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The Center of America

Between the Appalachian Mountains in the east and the Rocky Mountains in the west, the center of America stretches across 1,500 miles of varying terrain. The Mississippi River Valley runs north to south through the center of this region, fed by the Ohio River from the east and the Missouri River from the west, among others. The popular imagination sees the center of the country as flat, but it is only relatively so compared to the great mountains. Rolling hills and flat stretches in the eastern half of this region make way for high plains, grasslands, and prairies in the west.

This entire region sees tremendous agricultural activity, especially wheat, corn, and other grains. Portions of the center also produce beef and pork on an industrial scale. The states in this region that border the Great Lakes have industrial cities like Chicago, Buffalo, Cleveland, Toledo, Columbus, Indianapolis, Milwaukee, and Detroit. Cincinnati and Louisville are the great cities of the Ohio River, Minneapolis, St. Louis, Memphis and New Orleans of the Mississippi. Transportation center Kansas City stands as an outpost directly in the center of the country. The cities of Texas, Dallas, Houston, San Antonio and Austin, round out the urban structure of the American center.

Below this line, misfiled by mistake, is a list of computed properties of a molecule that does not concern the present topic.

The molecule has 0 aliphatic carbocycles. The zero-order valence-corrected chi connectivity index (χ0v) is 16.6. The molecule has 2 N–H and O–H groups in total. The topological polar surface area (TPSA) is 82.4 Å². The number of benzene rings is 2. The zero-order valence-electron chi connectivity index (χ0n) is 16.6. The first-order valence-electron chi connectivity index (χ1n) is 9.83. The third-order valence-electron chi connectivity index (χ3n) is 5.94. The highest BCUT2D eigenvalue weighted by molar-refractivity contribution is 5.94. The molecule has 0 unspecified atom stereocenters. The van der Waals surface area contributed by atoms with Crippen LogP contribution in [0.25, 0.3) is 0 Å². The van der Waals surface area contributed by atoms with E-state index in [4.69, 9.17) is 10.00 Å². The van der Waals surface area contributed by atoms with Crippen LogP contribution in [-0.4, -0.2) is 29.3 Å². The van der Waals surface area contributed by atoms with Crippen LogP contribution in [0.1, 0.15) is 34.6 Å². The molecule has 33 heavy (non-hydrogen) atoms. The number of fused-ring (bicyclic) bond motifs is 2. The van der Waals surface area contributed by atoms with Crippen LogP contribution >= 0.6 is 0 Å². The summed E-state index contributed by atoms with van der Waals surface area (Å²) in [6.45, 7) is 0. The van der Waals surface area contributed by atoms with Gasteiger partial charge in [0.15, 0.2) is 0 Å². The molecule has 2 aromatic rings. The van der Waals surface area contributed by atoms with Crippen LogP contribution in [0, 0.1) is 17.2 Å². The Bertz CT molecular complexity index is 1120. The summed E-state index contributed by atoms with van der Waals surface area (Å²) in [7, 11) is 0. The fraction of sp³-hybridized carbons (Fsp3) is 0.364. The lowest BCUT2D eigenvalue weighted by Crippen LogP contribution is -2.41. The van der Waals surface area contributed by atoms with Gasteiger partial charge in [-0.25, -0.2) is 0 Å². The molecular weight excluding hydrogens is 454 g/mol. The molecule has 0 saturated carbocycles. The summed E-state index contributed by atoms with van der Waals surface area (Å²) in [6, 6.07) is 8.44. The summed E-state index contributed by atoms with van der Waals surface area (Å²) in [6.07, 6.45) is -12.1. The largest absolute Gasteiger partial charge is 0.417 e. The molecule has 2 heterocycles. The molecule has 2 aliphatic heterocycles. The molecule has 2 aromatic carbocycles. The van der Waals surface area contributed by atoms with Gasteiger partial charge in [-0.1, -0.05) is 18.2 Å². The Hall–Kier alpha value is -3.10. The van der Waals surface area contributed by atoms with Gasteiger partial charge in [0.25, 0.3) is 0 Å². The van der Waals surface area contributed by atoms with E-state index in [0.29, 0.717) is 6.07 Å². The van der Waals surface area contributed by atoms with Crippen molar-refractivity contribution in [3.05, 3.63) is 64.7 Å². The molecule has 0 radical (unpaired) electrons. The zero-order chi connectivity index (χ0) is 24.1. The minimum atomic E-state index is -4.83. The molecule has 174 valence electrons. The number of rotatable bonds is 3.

Culturally speaking, this vast region has more subcultures than any true general culture. Nevertheless, people who live in the center of the United States often have a keen sense that they do not live on either the east or the west coasts, represented in their thinking by the sophistication of New York City on the one hand, and the flashiness of Los Angeles on the other. This is true even in America’s third city, Chicago, a sophisticated place by most accounts. In this view, the people in the center feel themselves more genuinely American, more direct, less artificial, than the people on the coasts. In the reverse, some inhabitants of New York, Boston, Washington, DC, Los Angeles or San Francisco may view the people of the center as dull, boring, and unsophisticated. These are all stereotypes, of course, but stereotypes that are deeply ingrained.

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